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Digest of the Week — Intervening for Housing Rights

2013 CarswellOnt 4035 |
Tanudjaja v. Canada (Attorney General) |
Ontario Superior Court of Justice |

Judgment: April 3, 2013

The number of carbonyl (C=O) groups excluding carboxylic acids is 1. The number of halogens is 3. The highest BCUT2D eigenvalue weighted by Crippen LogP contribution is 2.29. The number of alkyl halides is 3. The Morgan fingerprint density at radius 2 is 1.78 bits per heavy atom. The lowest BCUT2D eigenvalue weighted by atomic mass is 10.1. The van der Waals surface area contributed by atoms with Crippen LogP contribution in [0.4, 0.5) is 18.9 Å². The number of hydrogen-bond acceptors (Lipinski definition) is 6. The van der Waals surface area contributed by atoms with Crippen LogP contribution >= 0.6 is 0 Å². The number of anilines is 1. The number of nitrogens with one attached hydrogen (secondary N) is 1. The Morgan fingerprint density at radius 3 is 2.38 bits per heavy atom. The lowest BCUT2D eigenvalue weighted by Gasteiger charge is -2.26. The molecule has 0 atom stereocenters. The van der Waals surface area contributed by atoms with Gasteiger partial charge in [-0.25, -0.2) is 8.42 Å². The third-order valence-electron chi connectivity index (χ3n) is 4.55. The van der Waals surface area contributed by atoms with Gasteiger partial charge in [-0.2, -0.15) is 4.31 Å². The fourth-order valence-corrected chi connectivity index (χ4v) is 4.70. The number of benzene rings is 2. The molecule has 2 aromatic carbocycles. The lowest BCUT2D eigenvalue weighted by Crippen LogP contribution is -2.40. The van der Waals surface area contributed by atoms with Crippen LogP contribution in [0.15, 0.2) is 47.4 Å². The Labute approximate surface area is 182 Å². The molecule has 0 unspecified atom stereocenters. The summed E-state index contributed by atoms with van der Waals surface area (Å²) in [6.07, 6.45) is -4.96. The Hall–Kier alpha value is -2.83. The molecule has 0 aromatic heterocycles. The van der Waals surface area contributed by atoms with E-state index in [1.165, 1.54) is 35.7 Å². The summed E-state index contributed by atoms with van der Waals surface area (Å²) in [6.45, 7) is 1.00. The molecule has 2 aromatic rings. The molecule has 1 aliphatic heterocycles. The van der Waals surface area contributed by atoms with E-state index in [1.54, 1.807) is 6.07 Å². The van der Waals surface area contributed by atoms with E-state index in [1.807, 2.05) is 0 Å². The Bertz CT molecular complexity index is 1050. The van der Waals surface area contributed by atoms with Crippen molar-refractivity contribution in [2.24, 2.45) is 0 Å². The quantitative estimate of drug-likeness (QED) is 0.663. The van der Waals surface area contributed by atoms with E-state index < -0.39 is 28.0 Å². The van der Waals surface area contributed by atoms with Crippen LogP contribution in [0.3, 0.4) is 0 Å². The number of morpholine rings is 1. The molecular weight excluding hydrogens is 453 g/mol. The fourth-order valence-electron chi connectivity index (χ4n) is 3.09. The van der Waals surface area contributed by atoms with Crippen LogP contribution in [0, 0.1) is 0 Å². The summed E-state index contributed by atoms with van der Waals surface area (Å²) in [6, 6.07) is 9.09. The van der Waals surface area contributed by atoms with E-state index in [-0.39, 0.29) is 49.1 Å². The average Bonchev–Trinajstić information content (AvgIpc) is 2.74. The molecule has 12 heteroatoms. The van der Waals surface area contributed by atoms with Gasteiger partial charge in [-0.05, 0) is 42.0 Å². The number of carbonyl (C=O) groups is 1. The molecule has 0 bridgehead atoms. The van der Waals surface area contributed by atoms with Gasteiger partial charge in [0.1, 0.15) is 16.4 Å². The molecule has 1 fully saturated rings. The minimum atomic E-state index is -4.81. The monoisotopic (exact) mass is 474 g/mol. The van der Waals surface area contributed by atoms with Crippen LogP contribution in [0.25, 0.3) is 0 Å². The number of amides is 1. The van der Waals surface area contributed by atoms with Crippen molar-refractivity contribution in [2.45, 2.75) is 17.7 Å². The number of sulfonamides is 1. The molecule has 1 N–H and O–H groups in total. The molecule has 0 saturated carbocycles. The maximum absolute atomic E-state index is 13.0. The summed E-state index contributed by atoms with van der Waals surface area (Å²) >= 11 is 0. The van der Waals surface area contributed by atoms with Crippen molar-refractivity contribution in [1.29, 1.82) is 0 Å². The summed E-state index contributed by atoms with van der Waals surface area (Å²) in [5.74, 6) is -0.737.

Centre of Equality Rights in Accommodation (CERA) and individual applicants brought application proposing that adequate housing is right under Canadian Charter of Rights and Freedoms (Charter) — CERA took position that governments of Canada and Ontario had made decisions that had eroded access to affordable housing and had acted to deny right to individual applicants and others — Applicants alleged that decisions of governments breached of ss. 7 and 15 of Charter — Respondents argued that neither ss. 7 or 15 of Charter included general right to housing and moved to have application dismissed — Motions by Charter Committee Coalition, Amnesty Coalition, Asper Centre, ACORN Coalition and ARCH Coalition to intervene, as friends of court, in motion to dismiss Charter application — Motions by Charter Committee Coalition, Amnesty Coalition and Asper Coalition granted on terms; motions by ACORN Coalition and ARCH Coalition dismissed — Question on motion to intervene required balancing of contribution of prospective intervener could make against prejudice its participation might cause — Contributions to motion made by Charter Committee Coalition, ARCH Coalition and ACORN Coalition reflected desire to show nature of problems and difficulties faced by groups they represented in obtaining adequate housing — Their interests were not informed by narrow question on motion, but, by broader questions surrounding difficulties of those they represented had in finding housing — Perspectives arose from nature of challenges that people they represented confronted in locating adequate housing — Charter Committee Coalition proposed to demonstrate, however, expertise in respect of issue of whether ss. 7 and 15 of Charter must be interpreted such that it was plain and obvious that application could not succeed — Charter Committee Coalition permitted to intervene on terms directed to scope of intervention — Amnesty Coalition and Asper Centre had specialized expertise in respect of issue and could make useful contributions to motion — Amnesty Coalition had expertise dealing with international treaties and their impact on Canadian law — Asper Centre had expertise in area of Canadian constitutional law which could be brought to bear on whether court had authority, ability or jurisdiction to make remedial orders sought.

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